The acquisition of domestic equids in Roman Britain - the identification of domestic equids and case study with isotopic analyses

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Domestic equids, namely, horses (Equus caballus), donkeys (Equus asinus), and their hybrid offspring, mules (Equus caballus x Equus asinus), played an essential role in the Roman world. As pack animals, they served in both public and private sectors in the Roman daily life. According to written sources, mules in particular were used predominantly as pack animals by the military and enabled the transport of troops, the transport of supplies, and large weaponry to every corner of the empire. The production of mules requires the presence of both male donkey and female horse, and thus mule breeding in northern Europe would necessitate the importation of donkeys to regions outside of their natural distribution and/or the import of mules from elsewhere. The importation and export of domestic equids has indeed been described in historical sources but not recognised in the zooarchaeological record.

As a result, the significant predominance of horses over donkeys and mules in Roman Britain is not currently well understood. This is mainly due to the issue of species identification. The thesis aims to refine the existing methods and develop new techniques to more accurately distinguish between different domestic equid species in an attempt to obtain, not only the representative frequency of different domestic equid species in selected Romano-British sites, but also to observe different isotopic values (oxygen, carbon, and strontium) of selected specimens in order to discuss their localness. The results suggest that, while both donkeys and mules do exist in Roman Britain, the scarce presence of donkeys and the foreign isotopic signature of possible mules imply that these two species were not systematically introduced into Roman Britain.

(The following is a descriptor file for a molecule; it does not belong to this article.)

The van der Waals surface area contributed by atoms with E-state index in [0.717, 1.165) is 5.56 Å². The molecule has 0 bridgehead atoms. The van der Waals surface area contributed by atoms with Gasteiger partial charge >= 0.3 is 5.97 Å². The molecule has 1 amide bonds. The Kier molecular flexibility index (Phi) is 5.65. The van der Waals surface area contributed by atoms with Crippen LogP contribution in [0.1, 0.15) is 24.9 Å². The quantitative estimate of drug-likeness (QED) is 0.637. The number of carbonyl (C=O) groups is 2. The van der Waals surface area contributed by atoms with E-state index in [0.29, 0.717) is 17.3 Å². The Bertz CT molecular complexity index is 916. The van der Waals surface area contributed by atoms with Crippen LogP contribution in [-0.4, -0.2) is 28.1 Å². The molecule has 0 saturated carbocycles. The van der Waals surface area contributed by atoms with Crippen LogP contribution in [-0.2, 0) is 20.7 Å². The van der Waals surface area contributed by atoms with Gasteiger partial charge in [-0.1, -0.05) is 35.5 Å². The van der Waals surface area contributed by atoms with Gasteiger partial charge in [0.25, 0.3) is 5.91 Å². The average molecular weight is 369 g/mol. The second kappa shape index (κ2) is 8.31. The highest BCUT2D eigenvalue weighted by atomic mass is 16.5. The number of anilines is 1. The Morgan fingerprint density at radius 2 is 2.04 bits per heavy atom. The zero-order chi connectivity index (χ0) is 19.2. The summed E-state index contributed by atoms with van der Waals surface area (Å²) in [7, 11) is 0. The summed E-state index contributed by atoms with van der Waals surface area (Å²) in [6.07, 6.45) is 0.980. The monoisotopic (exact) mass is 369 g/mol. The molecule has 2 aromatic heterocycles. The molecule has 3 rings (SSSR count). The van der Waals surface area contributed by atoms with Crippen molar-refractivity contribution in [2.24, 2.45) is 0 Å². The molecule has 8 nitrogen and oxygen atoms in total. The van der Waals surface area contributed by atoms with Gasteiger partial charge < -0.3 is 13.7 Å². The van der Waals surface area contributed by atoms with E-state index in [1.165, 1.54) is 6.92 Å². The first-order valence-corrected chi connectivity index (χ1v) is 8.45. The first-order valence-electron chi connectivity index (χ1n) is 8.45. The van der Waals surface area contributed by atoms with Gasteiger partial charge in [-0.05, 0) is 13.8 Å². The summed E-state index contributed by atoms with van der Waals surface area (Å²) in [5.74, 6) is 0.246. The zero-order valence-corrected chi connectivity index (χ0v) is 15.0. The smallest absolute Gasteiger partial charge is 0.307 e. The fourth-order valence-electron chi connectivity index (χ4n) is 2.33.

This study shows the potential of the use of species frequency and isotopic analyses for examining the procurement strategies of domestic equids in Roman Britain.
Original languageEnglish
PublisherUniversity of Southampton
Publication statusPublished - 2016

All Science Journal Classification (ASJC) codes

  • Archaeology

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